``You should see Bucharest by moonlight,'' says a friend just returned from a visit to the Romanian capital. ``The moonlight seemed so much brighter there,'' says the friend, ``and then I realized why.''
The reason: As another winter nears, Bucharest has virtually no street lighting and no illuminated shop windows or neon advertising signs to create the usual city glow.
It is a sharp reminder that Romania today exemplifies, as never before, the weaknesses of a totally centralized, Stalinist government.
Life in the Balkan nation is as dismal indoors as out. For the second winter in a row, city-dwellers will have restricted lighting and heating.
The government has mandated that temperatures be no higher than 12 degrees C. (54 degrees F.) in private homes and public institutions. Last winter, the figure was 18 degrees C. (65 degrees F.), although in practice, temperatures were often much lower.
And party activists will be on the prowl, as they were last year, in an effort to catch -- and penalize -- households that use light bulbs of more than 40 watts.
Shops, post offices, and other consumer services will be open only during daylight hours. Restaurants and places of entertainment must close at 10 p.m., except on Sundays.
Television is on the air for just two hours a day -- and much of that time is spent reporting President Nicolae Ceausescu's activities during the previous 24 hours. Although Mr. Ceausescu is said to be in declining health, the personality cult that has been the hallmark of his presidency is being carried to ever greater extremes this year.
The background to Romania's bleak economic situation is not simply its disastrous energy situation.
A food crisis has troubled the nation since 1981. Sugar, flour, and oil are still rationed. Meat is chronically in short supply. In this agriculturally rich country, city-dwellers must line up at dawn to secure even the most modest ingredients for a passable meal.
Fearing a winter of severe cold like that experienced last year, the regime has already declared a state of emergency in the power industry and put military commissioners in charge of the plants.
The same thing happened in Poland in 1981, when its main industries were all militarized. But the Poles at least could argue that they feared the threat of civil disturbance.
No such dangers loom under Ceausescu's iron-fisted rule in Romania. Nor are there better prospects in sight for consumers. There is only the prospect of another difficult winter, during which people will be exhorted, as they have been for more than a decade, to work harder in order to boost exports.
In other East-bloc countries, export drives have been justified as benefiting domestic consumers. But not in Romania. There export remains tied to a level of industrialization and to grandiose projects which for many years almost everyone but the Romanian leader acknowledged as beyond the country's capacity.
The Romanian homemaker is much worse off than one in Poland, even after that nation's harsher five years of crisis. The Romanian would be happy indeed with the Polish meat ration of 2.5 kilograms (5.5 pounds) a person a month, with 4.5 kilos (about 10 pounds) for heavy workers.
For in Romanian butchers shops, there is often no meat at all.
Like Romania, neighboring Bulgaria has suffered three years of drought seriously affecting harvests and energy supplies. But Bulgaria continues to maintain a relatively decent living standard. It is meeting its energy problem with increased prices for electricity.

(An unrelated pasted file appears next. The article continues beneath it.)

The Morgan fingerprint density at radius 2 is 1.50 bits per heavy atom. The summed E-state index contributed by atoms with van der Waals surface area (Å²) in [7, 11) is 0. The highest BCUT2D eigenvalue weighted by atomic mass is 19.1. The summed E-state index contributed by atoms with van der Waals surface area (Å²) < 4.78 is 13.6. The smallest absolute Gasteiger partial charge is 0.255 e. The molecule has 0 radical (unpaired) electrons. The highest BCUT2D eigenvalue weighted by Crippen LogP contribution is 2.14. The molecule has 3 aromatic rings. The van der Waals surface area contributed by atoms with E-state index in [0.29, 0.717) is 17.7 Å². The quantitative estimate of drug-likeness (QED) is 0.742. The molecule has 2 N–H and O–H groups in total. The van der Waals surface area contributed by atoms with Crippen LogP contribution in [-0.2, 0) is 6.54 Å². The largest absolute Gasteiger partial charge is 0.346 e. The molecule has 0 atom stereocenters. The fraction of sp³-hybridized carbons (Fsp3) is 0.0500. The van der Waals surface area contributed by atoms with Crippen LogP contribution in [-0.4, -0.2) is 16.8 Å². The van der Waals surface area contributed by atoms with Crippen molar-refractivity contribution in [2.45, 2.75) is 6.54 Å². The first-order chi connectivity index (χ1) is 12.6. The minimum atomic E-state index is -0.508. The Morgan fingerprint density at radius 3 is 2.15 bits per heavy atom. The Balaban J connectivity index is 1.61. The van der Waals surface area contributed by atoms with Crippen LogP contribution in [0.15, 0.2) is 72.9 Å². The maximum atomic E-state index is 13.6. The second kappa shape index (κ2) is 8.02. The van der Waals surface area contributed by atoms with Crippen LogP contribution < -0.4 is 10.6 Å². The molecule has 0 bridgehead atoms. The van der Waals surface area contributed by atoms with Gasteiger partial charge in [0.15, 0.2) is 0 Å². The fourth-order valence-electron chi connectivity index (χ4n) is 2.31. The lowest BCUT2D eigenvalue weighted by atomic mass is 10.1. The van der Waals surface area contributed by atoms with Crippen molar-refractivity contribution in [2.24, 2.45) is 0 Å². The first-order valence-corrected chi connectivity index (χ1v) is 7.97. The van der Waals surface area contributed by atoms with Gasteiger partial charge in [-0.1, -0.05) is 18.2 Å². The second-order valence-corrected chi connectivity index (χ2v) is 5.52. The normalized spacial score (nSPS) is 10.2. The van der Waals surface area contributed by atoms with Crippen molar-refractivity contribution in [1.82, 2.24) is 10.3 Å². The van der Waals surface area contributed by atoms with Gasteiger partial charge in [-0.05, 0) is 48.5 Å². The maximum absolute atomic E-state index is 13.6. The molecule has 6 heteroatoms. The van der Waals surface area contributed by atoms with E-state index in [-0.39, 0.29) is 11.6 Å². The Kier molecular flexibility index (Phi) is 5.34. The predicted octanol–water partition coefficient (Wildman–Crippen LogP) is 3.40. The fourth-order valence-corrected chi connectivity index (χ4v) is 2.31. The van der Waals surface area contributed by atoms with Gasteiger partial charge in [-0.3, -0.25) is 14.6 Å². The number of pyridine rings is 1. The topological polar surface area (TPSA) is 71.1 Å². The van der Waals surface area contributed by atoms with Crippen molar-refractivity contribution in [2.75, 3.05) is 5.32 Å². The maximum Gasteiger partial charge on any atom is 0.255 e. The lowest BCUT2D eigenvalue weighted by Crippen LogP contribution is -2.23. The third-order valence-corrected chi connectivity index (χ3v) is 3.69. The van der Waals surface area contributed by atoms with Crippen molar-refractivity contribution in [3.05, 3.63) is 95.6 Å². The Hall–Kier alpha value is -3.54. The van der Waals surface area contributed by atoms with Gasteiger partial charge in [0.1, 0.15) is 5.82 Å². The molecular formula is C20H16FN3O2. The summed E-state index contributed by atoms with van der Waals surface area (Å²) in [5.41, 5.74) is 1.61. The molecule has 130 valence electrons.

The Ceausescu regime is certainly facing an acute economic crisis. But, just as manifestly, it is not simply a case of bad planning or inefficient management, which consistently are Ceausescu's scapegoats.
In agriculture, for example, Romanian collectivization was harsher than anywhere else in Eastern Europe. The ``private'' plot left the individual peasant more miniscule. Still, until recently, this sector produced 60 percent of Romania's milk, eggs, and fruit, and almost 50 percent of its meat and wool.
The current policy -- under an ``agricultural revolution'' initiated two years ago -- has been to squeeze these tiny``farms'' to the point that today they must first supply state markets with produce at low prices (fixed officially), or face confiscation of what little land they have.
And it soon became clear that the purpose of the revolution was not to create incentives to produce more food for the domestic market, but to bolster the exports Ceausescu needed to start paying off the huge foreign debts that he had incurred through his ambitious industrial projects.
Another ``crash'' program has, in fact, reduced the debts from a 1982 peak between $12 billion and $14 billion to about $7 billion currently. But that program envisaged production of 20 million tons of steel annually. Output, however, stands at only 12 million tons. Efforts to galvanize both the coal industry and oil refining for export show a similar lag.
To make good some of the refining shortfall, Romania has had to buy Soviet oil on stricter business terms under Soviet leader Mikhail Gorbachev -- and has also been obliged to tone down its independent foreign policy, which has been something of an irritant to the Soviet Union.
In industry, the fixed minimum wage has been eliminated. All personnel working in enterprises that fall below quotas of central planners can be penalized by forfeiting up to half their monthly pay.
Romania hews firmly to the Stalinist model. Other East European regimes are discussing new forms of management. Hungary has looked much at the pioneering economic work of Yugoslavia, and Poland and Bulgaria, in turn, are now eyeing the Hungarian reform.
But the Hungarians' successful ``market socialism,'' or the tentative Chinese moves toward reform, or even the first hints of the same in Gorbachev's Russia, go unnoticed in Ceausescu's news media.
Moreover, there is still no apparent sign of dissent or challenge to his autocratic rule.